Ramallah is leading the way as the heart of Palestine’s environmental awakening. City-dwellers are planting trees, creating and restoring open, natural community spaces and reviving bygone environmental protections. But there is still much work to be done. There will need to be a complete shift in culture.
A recent history of crumbling infrastructure and inadequate public services has proliferated habits such as chronic littering and burning trash, tires, plastics, chemical household products and all. According to Malvena Aljamela from the environmental directorate of Ramallah’s municipality, 10 percent of Ramallah’s waste goes uncollected every day.
Foreign and international groups have sporadically funded improvements in the fledgling nation’s waste management system. Thanks to European donations Palestine’s Education Ministry has dedicated $3 million to environmental education this year. But ineffective coordination between groups frequently hinders and diminishes tangible results from such donations.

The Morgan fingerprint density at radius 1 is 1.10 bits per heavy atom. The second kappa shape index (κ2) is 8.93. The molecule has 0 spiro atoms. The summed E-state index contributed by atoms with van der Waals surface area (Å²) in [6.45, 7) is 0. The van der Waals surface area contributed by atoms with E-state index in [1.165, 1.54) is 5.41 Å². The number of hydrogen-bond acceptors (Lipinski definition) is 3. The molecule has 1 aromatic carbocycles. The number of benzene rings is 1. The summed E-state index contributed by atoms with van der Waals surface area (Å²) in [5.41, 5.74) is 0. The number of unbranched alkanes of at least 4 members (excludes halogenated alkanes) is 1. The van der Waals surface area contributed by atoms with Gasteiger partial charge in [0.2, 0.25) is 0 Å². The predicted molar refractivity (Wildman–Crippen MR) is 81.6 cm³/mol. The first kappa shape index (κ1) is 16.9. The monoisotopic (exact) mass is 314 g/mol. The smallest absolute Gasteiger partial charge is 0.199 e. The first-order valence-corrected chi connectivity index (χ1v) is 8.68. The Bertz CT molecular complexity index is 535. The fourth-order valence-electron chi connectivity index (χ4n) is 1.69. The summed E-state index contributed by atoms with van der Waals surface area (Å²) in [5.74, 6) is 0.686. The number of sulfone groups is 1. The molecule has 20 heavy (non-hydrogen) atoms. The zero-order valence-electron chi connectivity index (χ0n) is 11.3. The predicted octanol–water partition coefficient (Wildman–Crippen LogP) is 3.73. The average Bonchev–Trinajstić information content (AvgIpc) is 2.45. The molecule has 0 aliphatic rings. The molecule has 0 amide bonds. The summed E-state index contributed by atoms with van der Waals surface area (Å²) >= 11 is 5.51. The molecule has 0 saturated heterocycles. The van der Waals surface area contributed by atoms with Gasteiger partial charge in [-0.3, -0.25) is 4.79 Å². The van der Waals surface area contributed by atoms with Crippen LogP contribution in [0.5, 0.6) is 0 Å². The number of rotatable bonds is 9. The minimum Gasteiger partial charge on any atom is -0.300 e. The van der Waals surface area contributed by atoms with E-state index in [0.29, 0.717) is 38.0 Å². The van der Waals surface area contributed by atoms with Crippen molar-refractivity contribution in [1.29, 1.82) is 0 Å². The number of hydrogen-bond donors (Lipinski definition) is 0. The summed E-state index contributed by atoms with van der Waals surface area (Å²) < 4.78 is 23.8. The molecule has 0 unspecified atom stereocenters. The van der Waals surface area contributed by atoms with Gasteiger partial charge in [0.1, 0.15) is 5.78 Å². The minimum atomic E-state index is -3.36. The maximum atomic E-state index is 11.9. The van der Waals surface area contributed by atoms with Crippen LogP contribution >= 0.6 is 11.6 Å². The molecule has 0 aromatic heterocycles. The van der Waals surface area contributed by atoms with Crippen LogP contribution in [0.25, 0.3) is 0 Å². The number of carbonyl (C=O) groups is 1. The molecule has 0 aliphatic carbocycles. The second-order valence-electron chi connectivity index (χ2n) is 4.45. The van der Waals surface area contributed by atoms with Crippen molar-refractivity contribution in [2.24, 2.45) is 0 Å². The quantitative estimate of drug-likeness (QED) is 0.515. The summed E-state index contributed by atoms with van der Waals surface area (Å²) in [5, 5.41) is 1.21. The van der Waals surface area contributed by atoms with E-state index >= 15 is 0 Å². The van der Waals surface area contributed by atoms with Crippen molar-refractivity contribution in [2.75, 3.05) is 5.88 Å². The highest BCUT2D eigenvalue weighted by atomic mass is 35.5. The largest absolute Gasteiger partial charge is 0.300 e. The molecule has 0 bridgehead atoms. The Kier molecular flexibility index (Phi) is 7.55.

Even as crippling unemployment, Israeli restrictions and lack of a cohesive government hinder Palestine’s economic growth, dependence on foreign aid does not help develop sustainable solutions in the long run. Ramallah City Hall, private companies and the Palestinian Authority are collaborating on an environmental education initiative for Ramallah’s youth, investing $52,000 in teaching 4,000 students in fourteen schools across the city.
Education is the key to securing Palestine’s future. And in order to avoid a patronizing and culturally insensitive dynamic around these efforts, that education needs to be spearheaded by Palestinians. Just a 30 minute drive across the border Arab-Israelis and Palestinians living in Israel recently emerged on the national stage as innovators in environmental education and cooperative efforts. Reconnecting with their brothers across the border could be one way to overcome the massive brain-drain Palestine has suffered in past decades.
Even more than aid, Palestine needs to strengthen its social, civic and academic infrastructure. Foreign investment are constantly stalled and squandered without efficient, indigenous networks. This is why leaders in Ramallah are investing their scant resources in education for youth. Hope for the future depends on them.
Above image of Ramallah by Leah Cuen